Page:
Filled by the ocean water, but without the risk of choppy surf, taking a dip in the salt water is like swimming in perfect conditions. It also has a 25-metre lap pool, children’s swimming pool and wading area with disabled access. It’s even pet-friendly, so the whole family can come. When the tide goes out, venture down to the rock pools for a look around.
And while you’re on the Sunshine Coast, get the most out of your visit with more of the region’s free attractions.
Settlement Cove Lagoon, Redcliffe
The lagoon at Redcliffe sits right off the beach and is shallow enough for children of all ages. Mushroom fountains and squirting lizards add some adventurous play options for the kids, as well as a man-made rocky stream for you to lounge around on. The lagoon is wheelchair accessible, with lifeguards on duty during the summer months.
While everyone else is splashing around, keen fishers can down to the beach to chuck a cheeky line in the water. With plenty of public barbecues ready to go, you can fry up your catch right then and there for the freshest feed of your life. Naturally, if nothing bites, the nearby Yabbey Road Fish n Chips will sort you out. After lunch, pick up some ice cream for dessert from the on-site kiosk and the afternoon slump doesn’t stand a chance.
Once you’re done dipping, check out these other things to do in Redcliffe.
Streets Beach, South Bank
Brisbane is the only city in the world with a man-made beach right in the middle of it. Aptly sponsored by the ice cream company, Streets Beach is a dazzling lagoon right in the heart of the South Bank Parklands. Lifeguards are on duty during the day, and there are plenty of public barbecues to fuel a summer cook-up.
As far as man-made beaches go, Streets Beach is pretty massive, but it’s still worth getting here early because it fills up quickly. And why not? From Streets Beach it’s just a short walk in any direction to dozens of Brisbane attractions like weekend markets, pubs, cinemas, restaurants, a giant ferris wheel, the world-renowned Gallery of Modern Art and the Queensland Museum.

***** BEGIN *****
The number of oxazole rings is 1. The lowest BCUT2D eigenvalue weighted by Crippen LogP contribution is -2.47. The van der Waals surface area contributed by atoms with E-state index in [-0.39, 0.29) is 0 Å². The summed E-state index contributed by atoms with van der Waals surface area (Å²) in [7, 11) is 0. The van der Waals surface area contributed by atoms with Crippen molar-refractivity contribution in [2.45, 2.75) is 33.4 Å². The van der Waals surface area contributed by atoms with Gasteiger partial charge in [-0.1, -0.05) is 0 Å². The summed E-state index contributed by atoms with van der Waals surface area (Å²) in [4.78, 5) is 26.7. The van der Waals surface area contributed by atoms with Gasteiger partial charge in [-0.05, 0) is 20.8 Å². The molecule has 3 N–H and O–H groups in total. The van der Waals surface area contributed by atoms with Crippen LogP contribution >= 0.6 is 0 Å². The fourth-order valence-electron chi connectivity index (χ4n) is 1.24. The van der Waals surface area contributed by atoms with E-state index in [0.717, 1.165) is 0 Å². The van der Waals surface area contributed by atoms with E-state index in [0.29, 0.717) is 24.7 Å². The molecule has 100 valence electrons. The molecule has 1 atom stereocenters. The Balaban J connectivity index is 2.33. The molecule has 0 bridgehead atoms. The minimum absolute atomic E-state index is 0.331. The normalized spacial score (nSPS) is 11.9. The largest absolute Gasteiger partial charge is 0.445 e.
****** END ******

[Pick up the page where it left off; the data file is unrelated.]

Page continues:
Enoggera Reservoir, Brisbane
Like something out of a summer camp movie, Brisbane’s Enoggera Reservoir is always a popular dipping spot for locals looking to beat the heat.
Located at the base of Mt Nebo, in the D’Aguilar National Park, this heritage-listed reservoir has been one of Walkabout Creek’s leading attractions since 1866. Today, families still gather on the embankment to cool off in the dam’s refreshing waters,
The swimming area is bounded by buoys so it’s easy to keep an eye on the little ones, and pool noodles, floaties, and blow-up swans are all heartily encouraged.
Since the creek only permits non-motorised watercraft, Walkabout is a hotspot for keen kayakers, canoeists and stand-up paddleboarders, so it’s perfect for some outdoors summer adventures. Work up a sweat on the Araucaria circuit track to really appreciate the dip.
Please note: though surrounded by gums, the embankment itself doesn’t have a lot of shade, so make sure you bring sunscreen and an umbrella.
Orion Lagoon, Springfield
Just like that it seems, an entire master-planned community popped up in Springfield. and the Orion Lagoon is a focal point within the Robelle Domain Parklands. The lagoon is just 25 minutes from the Ipswich CBD and consists of a constellation of interconnected pools, hence the name. The depths vary from shallow little kid’s areas, at just over 0.3m depth, up to general swimming areas at 1.5m deep. It’s even got a lap pool for keeping up those resolutions.
With shade sails, barbecue pavilions and an on-site wood-fired pizza food truck, you can come and play all day. The Robelle Domain is open until 9pm until the end of March.
*Please note the temporary closure of all Queensland campgrounds in national parks, state forests and state-managed recreation and protected areas, in response to the COVID-19 (coronavirus) pandemic.